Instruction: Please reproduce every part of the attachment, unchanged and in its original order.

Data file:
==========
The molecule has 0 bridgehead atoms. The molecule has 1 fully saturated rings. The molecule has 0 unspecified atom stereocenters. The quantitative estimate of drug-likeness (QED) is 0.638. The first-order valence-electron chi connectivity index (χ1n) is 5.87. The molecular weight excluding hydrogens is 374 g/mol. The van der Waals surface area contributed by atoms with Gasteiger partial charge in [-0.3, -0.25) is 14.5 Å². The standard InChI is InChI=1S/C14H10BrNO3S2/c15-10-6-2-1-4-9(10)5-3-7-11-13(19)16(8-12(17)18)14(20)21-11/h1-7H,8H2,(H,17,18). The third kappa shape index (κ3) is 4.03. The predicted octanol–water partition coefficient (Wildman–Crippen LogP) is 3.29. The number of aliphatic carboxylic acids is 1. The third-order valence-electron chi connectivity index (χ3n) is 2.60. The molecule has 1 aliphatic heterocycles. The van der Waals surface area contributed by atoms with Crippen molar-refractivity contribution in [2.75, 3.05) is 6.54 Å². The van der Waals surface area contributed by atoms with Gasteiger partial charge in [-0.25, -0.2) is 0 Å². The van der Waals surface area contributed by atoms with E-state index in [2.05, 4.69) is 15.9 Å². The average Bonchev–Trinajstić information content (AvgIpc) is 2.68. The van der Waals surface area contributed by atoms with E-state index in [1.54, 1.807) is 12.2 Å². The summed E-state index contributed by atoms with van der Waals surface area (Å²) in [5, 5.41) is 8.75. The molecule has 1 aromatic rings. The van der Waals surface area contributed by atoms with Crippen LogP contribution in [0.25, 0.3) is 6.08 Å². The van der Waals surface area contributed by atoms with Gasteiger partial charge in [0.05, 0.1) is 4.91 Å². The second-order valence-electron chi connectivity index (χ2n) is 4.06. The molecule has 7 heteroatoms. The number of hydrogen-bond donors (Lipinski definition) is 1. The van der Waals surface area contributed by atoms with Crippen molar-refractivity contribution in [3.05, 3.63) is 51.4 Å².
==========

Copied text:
The molecule has 0 bridgehead atoms. The molecule has 1 fully saturated rings. The molecule has 0 unspecified atom stereocenters. The quantitative estimate of drug-likeness (QED) is 0.638. The first-order valence-electron chi connectivity index (χ1n) is 5.87. The molecular weight excluding hydrogens is 374 g/mol. The van der Waals surface area contributed by atoms with Gasteiger partial charge in [-0.3, -0.25) is 14.5 Å². The standard InChI is InChI=1S/C14H10BrNO3S2/c15-10-6-2-1-4-9(10)5-3-7-11-13(19)16(8-12(17)18)14(20)21-11/h1-7H,8H2,(H,17,18). The third kappa shape index (κ3) is 4.03. The predicted octanol–water partition coefficient (Wildman–Crippen LogP) is 3.29. The number of aliphatic carboxylic acids is 1. The third-order valence-electron chi connectivity index (χ3n) is 2.60. The molecule has 1 aliphatic heterocycles. The van der Waals surface area contributed by atoms with Crippen molar-refractivity contribution in [2.75, 3.05) is 6.54 Å². The van der Waals surface area contributed by atoms with Gasteiger partial charge in [-0.25, -0.2) is 0 Å². The van der Waals surface area contributed by atoms with E-state index in [2.05, 4.69) is 15.9 Å². The average Bonchev–Trinajstić information content (AvgIpc) is 2.68. The van der Waals surface area contributed by atoms with E-state index in [1.54, 1.807) is 12.2 Å². The summed E-state index contributed by atoms with van der Waals surface area (Å²) in [5, 5.41) is 8.75. The molecule has 1 aromatic rings. The van der Waals surface area contributed by atoms with Crippen LogP contribution in [0.25, 0.3) is 6.08 Å². The van der Waals surface area contributed by atoms with Gasteiger partial charge in [0.05, 0.1) is 4.91 Å². The second-order valence-electron chi connectivity index (χ2n) is 4.06. The molecule has 7 heteroatoms. The number of hydrogen-bond donors (Lipinski definition) is 1. The van der Waals surface area contributed by atoms with Crippen molar-refractivity contribution in [3.05, 3.63) is 51.4 Å².